Now it’s time to build the moving modification of the extended P² quantile estimator which estimates \(m\) predefined quantiles using \(O(m)\) memory within the moving window.

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Extended P² quantile estimator

I already covered the P² quantile estimator and its possible implementation improvements in several blog posts. This sequential estimator uses \(O(1)\) memory and allows estimating a single predefined quantile. Now it’s time to discuss the extended P² quantile estimator that allows estimating multiple predefined quantiles. This extended version was suggested in the paper “Simultaneous estimation of several percentiles”. In this post, we briefly discuss the approach from this paper and how we can improve its implementation.

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P² quantile estimator marker adjusting order

I have already written a few blog posts about the P² quantile estimator (which is a sequential estimator that uses \(O(1)\) memory):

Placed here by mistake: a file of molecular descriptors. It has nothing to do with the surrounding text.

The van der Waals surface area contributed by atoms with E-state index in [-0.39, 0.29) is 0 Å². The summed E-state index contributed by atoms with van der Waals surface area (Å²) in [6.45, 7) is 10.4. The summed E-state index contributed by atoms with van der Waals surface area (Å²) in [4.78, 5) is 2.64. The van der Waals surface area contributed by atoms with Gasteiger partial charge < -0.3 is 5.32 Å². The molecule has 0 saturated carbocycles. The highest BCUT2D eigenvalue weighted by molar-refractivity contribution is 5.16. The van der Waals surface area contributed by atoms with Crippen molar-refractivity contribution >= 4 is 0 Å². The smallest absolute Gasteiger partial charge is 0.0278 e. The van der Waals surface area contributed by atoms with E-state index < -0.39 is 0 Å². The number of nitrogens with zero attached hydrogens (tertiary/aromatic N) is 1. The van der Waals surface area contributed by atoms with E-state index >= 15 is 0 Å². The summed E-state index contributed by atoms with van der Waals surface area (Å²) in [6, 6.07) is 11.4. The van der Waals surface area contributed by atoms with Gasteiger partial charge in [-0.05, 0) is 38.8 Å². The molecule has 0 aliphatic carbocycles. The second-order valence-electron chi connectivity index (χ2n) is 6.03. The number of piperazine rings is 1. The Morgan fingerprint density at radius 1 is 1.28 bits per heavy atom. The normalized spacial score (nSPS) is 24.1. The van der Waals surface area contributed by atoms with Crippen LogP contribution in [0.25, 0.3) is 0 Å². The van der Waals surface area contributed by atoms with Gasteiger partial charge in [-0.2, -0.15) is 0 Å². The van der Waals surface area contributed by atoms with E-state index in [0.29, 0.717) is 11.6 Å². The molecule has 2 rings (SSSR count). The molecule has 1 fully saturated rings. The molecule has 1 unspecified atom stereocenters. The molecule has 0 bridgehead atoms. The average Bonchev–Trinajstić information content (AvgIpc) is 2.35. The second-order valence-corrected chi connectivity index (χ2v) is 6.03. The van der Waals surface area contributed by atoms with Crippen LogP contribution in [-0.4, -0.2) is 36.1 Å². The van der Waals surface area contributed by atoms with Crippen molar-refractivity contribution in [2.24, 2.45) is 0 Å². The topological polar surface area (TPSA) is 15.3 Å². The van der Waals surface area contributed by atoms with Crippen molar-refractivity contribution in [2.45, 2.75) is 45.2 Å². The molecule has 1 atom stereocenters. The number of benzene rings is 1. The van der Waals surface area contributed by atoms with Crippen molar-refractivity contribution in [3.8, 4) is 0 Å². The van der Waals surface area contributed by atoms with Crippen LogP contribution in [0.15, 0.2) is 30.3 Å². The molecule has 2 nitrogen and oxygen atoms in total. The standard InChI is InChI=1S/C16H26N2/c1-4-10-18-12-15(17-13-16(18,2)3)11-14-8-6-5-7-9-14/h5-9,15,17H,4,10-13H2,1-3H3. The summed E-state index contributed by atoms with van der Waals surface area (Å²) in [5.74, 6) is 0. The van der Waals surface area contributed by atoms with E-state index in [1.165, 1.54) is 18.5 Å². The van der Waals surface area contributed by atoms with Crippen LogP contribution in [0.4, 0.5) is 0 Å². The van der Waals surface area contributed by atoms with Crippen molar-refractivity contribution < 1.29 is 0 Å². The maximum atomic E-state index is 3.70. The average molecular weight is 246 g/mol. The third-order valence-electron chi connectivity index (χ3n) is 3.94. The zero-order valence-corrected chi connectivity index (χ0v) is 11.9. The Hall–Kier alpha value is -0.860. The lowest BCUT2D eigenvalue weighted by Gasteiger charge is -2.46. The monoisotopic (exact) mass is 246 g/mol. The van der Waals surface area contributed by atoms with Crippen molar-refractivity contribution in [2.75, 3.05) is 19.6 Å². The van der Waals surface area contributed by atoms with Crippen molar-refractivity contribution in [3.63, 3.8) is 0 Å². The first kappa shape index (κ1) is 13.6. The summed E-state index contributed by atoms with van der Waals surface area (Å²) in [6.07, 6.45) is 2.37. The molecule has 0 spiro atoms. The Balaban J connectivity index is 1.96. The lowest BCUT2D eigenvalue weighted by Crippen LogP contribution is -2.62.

In this post, we continue improving the P² implementation so that it gives better estimations for streams with a small number of elements.

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P² quantile estimator initialization strategy

Update: the estimator accuracy could be improved using a bunch of patches.

The P² quantile estimator is a sequential estimator that uses \(O(1)\) memory. Thus, for the given sequence of numbers, it allows estimating quantiles without storing values. I have already written a few blog posts about it:

I tried this estimator in various contexts, and it shows pretty decent results. However, recently I stumbled on a corner case: if we want to estimate extreme quantile (\(p < 0.1\) or \(p > 0.9\)), this estimator provides inaccurate results on small number streams (\(n < 10\)). While it looks like a minor issue, it would be nice to fix it. In this post, we briefly discuss choosing a better initialization strategy to workaround this problem.